cms091

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I wish my tap water was 5ppm nitrate. It's 40-50ppm so that's the lowest I can hope for! Except by using plants. Don't worry.

cathy
 
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TetraFin

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Thank you for all your replies! There seems to be a few ways of maintaining a low level of nitrate! The best and foremost solution is large water changes, but there are obviously other solutions too, which I was unaware of before I asked this.

Plants seem to be a good way of having a small impact on them, (depending how many you have obviously, more plants will use more nitrate). I was unaware that plants used nitrate from the water to be healthy.

In a separate google search I found filters designed to change nitrate to nitrogen (which escapes the tank naturally), and various granules you can put into your existing filter. Top and foremost of these appears to be JBL bionitratex. This could be worth putting into filters to keep nitrate at a consistently low level, (especially if your tap water is high in nitrate to begin with) but does not replace the weekly 25% water change and gravel vacuuming, which your fish rely upon for a clean and healthy tank.

I am going to do a 90% water change tonight and remove the majority of my nitrate, but I'm also tempted to use JBL bionitratex in my filter which will virtually eliminate nitrate from my tank, even between weekly water changes. This, I assume, will mean I will have trouble growing plants, even if I used plant feed? So may have to invest in decent quality artificial plants. What are people's thoughts on this idea?
 

daz4321

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removal of all nitrate will be nigh on impossible but a very low level can be detrimental to plants which is why a complete fert that has micro and macro nutrients is used (micro nutrients are your trace elements(most general ferts are these))(macro nutrients are nitrogen(nitrate)phosphates and potassium(commonly referred to as NPK)) anything under 40ppm is considered perfectly safe for fish 20ppm for very sensitive fish and inverts is fine and plants will be ok at this level. how much plants use is dependent on light and other nutrient availability if you are low in one it will effect the plants ability to utilize the others and this is when algae will rear its head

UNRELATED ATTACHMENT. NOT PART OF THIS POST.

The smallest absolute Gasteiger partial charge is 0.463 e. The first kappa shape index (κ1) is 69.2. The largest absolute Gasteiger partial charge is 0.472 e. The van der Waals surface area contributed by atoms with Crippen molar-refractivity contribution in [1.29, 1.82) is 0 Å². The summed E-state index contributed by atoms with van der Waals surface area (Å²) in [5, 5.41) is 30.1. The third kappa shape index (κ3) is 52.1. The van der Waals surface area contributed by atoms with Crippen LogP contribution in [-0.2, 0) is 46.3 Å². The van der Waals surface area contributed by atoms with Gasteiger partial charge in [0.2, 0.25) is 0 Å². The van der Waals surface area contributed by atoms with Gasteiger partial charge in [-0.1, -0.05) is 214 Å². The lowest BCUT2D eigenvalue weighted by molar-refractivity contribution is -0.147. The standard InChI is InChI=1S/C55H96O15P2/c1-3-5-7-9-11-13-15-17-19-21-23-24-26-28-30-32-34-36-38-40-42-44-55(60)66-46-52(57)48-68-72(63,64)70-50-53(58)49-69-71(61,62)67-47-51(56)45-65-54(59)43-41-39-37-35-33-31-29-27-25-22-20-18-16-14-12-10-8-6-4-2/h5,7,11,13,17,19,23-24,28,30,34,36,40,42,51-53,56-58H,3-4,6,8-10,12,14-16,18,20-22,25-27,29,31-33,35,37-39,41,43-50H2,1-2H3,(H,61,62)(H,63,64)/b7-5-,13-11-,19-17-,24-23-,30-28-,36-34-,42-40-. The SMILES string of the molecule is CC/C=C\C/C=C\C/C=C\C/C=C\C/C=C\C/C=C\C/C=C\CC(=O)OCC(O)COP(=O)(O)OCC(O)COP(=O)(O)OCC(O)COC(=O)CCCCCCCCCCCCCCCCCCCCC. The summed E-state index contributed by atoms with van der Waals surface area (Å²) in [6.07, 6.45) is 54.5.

Primous

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Personally I don't recommend products to toy with water parameters. I think they're a waste of time and money though with that said, I had the same problem but mostly because my tap water was high in nitrates. I'm not sure of your stocking but for you nitrate count to jump from 5ppm - 40ppm I'd say it's primarily an overfeeding problem.

My advice would be to firstly, do a 95% WC and then measure the nitrates. Secondly Feed only what the fish can consume within one minute, If there is anything left on the substrate syphon/net it out and adjust your feed accordingly the next day. Thirdly and most importantly Switch off the filter and pumps, wet the food with tank water so that it sinks rather than float on the surface and feed in the same spot so that all the food is condensed into one area. Also only feed your fish once a day...

Feeding while the filters are running and having the food blow into parts of the tank neither fish/shimps cant reach or that you can see and being left to decompose in the tank or inside the filter is probably the most common cause of self induced high nitrates. It's a simple solution but effective.

Your nitrates should only go up 5-10ppm with a week anything more is too much in my opinion.